Karen Petrone

petrone's picture
  • Professor and Department Chair
  • Gender and Women's Studies
  • History
  • Jewish Studies
1715 Patterson Office Tower (enter through 1719)
Research Interests:

Spring 2018 Office Hours: Wednesday 11:00-12:30, Thursday 2:00-3:15, and by appointment.


Ph.D., Michigan, 1994



Karen Petrone's primary research interests are cultural history, gender history, propaganda, representations of war, and the history of subjectivity and everyday life, especially in Russia and the Soviet Union.

Her new book The Great War in Russian Memory (Indiana University Press, 2011) challenges the notion that World War I was a forgotten war in the Soviet Union.  She argues that although the war was not officially commemorated by the Soviet state, it was the subject of lively discouse about religion, heroism, violence and patriotism during the interwar period.  The book then traces how this discourse disappeared due to the growing militarization of the Soviet state in the 1930s.  This work broadens Petrone's expertise on the culture of the Soviet interwar period, a subject she first explored in her book on Stalinist celebrations in the 1930s, Life Has Become More Joyous, Comrades: Celebrations in the Time of Stalin (Indiana University Press, 2000).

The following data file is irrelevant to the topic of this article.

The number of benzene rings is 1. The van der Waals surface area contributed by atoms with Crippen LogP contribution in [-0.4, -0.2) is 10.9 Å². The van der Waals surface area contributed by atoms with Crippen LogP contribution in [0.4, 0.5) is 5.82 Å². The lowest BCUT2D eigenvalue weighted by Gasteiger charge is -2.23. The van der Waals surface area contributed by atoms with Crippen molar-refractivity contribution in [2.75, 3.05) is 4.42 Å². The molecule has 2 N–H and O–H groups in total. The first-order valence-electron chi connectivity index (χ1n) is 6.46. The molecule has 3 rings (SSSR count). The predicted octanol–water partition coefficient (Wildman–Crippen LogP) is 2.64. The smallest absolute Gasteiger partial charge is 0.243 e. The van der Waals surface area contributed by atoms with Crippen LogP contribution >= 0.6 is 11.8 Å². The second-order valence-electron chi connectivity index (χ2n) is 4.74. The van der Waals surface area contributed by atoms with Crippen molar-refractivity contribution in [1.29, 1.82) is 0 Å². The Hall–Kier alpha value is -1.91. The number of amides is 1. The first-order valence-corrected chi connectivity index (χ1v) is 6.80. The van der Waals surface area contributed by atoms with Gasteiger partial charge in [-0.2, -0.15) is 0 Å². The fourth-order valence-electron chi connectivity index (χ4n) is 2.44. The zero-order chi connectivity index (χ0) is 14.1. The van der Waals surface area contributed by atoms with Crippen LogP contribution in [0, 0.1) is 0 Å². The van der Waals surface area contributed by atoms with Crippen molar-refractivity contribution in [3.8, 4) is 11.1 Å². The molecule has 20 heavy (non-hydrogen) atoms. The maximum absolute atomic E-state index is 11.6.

Both in the project on World War I memory and in a series of other on-going projects, Petrone explores issues of gender. She has co-edited a volume of essays in comparative history with Jie-Hyun Lim of Hanyang University in Seoul, South Korea, entitled Gender Politics in Mass Dictatorship: Global Perspectives (Palgrave, 2011).  She is co-writing an article (with Choi Chatterjee) on the development of gender history in post-Soviet Russia.  In her next project on the Soviet domestic perceptions of the  Soviet Afghan war (1979-1989), she hopes to explore the role of gender in Soviet justifications of and the population’s resistance to the Soviet war in Afghanistan.

Karen Petrone is also currently working (with Kenneth Slepyan) on a textbook project for Oxford University Press, using primary documents to narrate Soviet history from 1939-2000. She is co-editing a book on Everyday Life in Russia (with Choi Chatterjee, Mollie Cavender, and David Ransel) as well. 

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